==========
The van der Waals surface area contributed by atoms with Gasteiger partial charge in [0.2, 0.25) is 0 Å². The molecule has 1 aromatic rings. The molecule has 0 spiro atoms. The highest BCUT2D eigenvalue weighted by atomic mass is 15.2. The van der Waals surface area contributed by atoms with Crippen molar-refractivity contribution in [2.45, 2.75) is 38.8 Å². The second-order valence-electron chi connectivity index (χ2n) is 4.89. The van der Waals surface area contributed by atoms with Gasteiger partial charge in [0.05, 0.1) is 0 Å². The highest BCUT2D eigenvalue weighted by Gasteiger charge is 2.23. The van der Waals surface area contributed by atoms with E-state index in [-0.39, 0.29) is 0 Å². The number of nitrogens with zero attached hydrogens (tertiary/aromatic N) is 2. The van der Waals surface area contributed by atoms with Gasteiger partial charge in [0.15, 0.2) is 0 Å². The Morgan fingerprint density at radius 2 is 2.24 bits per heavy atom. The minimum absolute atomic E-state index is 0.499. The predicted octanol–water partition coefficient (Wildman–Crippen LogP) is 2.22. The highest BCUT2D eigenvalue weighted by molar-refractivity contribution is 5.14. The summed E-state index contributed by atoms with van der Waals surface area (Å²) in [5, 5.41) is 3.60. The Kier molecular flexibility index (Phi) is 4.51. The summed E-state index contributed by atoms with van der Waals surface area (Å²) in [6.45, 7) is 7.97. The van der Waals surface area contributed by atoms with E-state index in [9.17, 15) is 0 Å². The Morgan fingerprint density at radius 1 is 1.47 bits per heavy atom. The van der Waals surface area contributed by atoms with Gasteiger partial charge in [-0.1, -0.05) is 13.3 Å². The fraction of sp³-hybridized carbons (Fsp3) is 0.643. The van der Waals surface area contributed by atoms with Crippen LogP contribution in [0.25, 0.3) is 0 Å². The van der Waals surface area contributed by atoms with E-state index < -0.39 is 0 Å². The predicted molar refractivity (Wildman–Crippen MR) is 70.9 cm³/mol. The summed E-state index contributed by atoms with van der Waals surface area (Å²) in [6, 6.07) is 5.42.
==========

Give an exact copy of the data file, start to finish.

The van der Waals surface area contributed by atoms with Gasteiger partial charge in [0.2, 0.25) is 0 Å². The molecule has 1 aromatic rings. The molecule has 0 spiro atoms. The highest BCUT2D eigenvalue weighted by atomic mass is 15.2. The van der Waals surface area contributed by atoms with Crippen molar-refractivity contribution in [2.45, 2.75) is 38.8 Å². The second-order valence-electron chi connectivity index (χ2n) is 4.89. The van der Waals surface area contributed by atoms with Gasteiger partial charge in [0.05, 0.1) is 0 Å². The highest BCUT2D eigenvalue weighted by Gasteiger charge is 2.23. The van der Waals surface area contributed by atoms with E-state index in [-0.39, 0.29) is 0 Å². The number of nitrogens with zero attached hydrogens (tertiary/aromatic N) is 2. The van der Waals surface area contributed by atoms with Gasteiger partial charge in [0.15, 0.2) is 0 Å². The Morgan fingerprint density at radius 2 is 2.24 bits per heavy atom. The minimum absolute atomic E-state index is 0.499. The predicted octanol–water partition coefficient (Wildman–Crippen LogP) is 2.22. The highest BCUT2D eigenvalue weighted by molar-refractivity contribution is 5.14. The summed E-state index contributed by atoms with van der Waals surface area (Å²) in [5, 5.41) is 3.60. The Kier molecular flexibility index (Phi) is 4.51. The summed E-state index contributed by atoms with van der Waals surface area (Å²) in [6.45, 7) is 7.97. The van der Waals surface area contributed by atoms with E-state index in [9.17, 15) is 0 Å². The Morgan fingerprint density at radius 1 is 1.47 bits per heavy atom. The van der Waals surface area contributed by atoms with Gasteiger partial charge in [-0.1, -0.05) is 13.3 Å². The fraction of sp³-hybridized carbons (Fsp3) is 0.643. The van der Waals surface area contributed by atoms with Crippen LogP contribution in [0.25, 0.3) is 0 Å². The van der Waals surface area contributed by atoms with E-state index < -0.39 is 0 Å². The predicted molar refractivity (Wildman–Crippen MR) is 70.9 cm³/mol. The summed E-state index contributed by atoms with van der Waals surface area (Å²) in [6, 6.07) is 5.42.